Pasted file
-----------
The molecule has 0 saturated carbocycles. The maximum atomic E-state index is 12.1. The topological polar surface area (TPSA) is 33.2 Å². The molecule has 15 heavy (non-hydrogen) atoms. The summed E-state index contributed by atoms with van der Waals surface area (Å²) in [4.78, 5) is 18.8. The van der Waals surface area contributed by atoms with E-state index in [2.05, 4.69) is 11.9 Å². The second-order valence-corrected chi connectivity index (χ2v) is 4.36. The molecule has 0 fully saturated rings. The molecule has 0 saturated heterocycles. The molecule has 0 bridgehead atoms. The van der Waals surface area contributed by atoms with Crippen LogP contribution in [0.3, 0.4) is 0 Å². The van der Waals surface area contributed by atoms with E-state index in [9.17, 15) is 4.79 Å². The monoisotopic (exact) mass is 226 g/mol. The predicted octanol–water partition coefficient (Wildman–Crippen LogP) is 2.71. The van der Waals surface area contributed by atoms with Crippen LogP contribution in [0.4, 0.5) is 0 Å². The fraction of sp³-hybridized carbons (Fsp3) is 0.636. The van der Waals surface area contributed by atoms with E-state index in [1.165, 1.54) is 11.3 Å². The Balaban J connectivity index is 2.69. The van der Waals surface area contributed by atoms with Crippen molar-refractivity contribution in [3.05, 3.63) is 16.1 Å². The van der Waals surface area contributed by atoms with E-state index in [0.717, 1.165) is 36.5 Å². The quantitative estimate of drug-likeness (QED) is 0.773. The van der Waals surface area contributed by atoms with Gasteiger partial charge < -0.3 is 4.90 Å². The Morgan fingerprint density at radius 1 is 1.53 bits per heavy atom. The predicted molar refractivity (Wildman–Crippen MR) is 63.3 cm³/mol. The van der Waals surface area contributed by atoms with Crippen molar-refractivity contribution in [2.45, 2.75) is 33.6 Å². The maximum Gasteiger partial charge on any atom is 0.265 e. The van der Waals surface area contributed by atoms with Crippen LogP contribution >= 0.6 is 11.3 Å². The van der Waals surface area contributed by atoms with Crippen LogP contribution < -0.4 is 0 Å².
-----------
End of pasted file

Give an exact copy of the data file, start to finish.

The molecule has 0 saturated carbocycles. The maximum atomic E-state index is 12.1. The topological polar surface area (TPSA) is 33.2 Å². The molecule has 15 heavy (non-hydrogen) atoms. The summed E-state index contributed by atoms with van der Waals surface area (Å²) in [4.78, 5) is 18.8. The van der Waals surface area contributed by atoms with E-state index in [2.05, 4.69) is 11.9 Å². The second-order valence-corrected chi connectivity index (χ2v) is 4.36. The molecule has 0 fully saturated rings. The molecule has 0 saturated heterocycles. The molecule has 0 bridgehead atoms. The van der Waals surface area contributed by atoms with Crippen LogP contribution in [0.3, 0.4) is 0 Å². The van der Waals surface area contributed by atoms with E-state index in [9.17, 15) is 4.79 Å². The monoisotopic (exact) mass is 226 g/mol. The predicted octanol–water partition coefficient (Wildman–Crippen LogP) is 2.71. The van der Waals surface area contributed by atoms with Crippen LogP contribution in [0.4, 0.5) is 0 Å². The fraction of sp³-hybridized carbons (Fsp3) is 0.636. The van der Waals surface area contributed by atoms with E-state index in [1.165, 1.54) is 11.3 Å². The Balaban J connectivity index is 2.69. The van der Waals surface area contributed by atoms with Crippen molar-refractivity contribution in [3.05, 3.63) is 16.1 Å². The van der Waals surface area contributed by atoms with E-state index in [0.717, 1.165) is 36.5 Å². The quantitative estimate of drug-likeness (QED) is 0.773. The van der Waals surface area contributed by atoms with Gasteiger partial charge < -0.3 is 4.90 Å². The Morgan fingerprint density at radius 1 is 1.53 bits per heavy atom. The predicted molar refractivity (Wildman–Crippen MR) is 63.3 cm³/mol. The van der Waals surface area contributed by atoms with Crippen molar-refractivity contribution in [2.45, 2.75) is 33.6 Å². The maximum Gasteiger partial charge on any atom is 0.265 e. The van der Waals surface area contributed by atoms with Crippen LogP contribution >= 0.6 is 11.3 Å². The van der Waals surface area contributed by atoms with Crippen LogP contribution < -0.4 is 0 Å².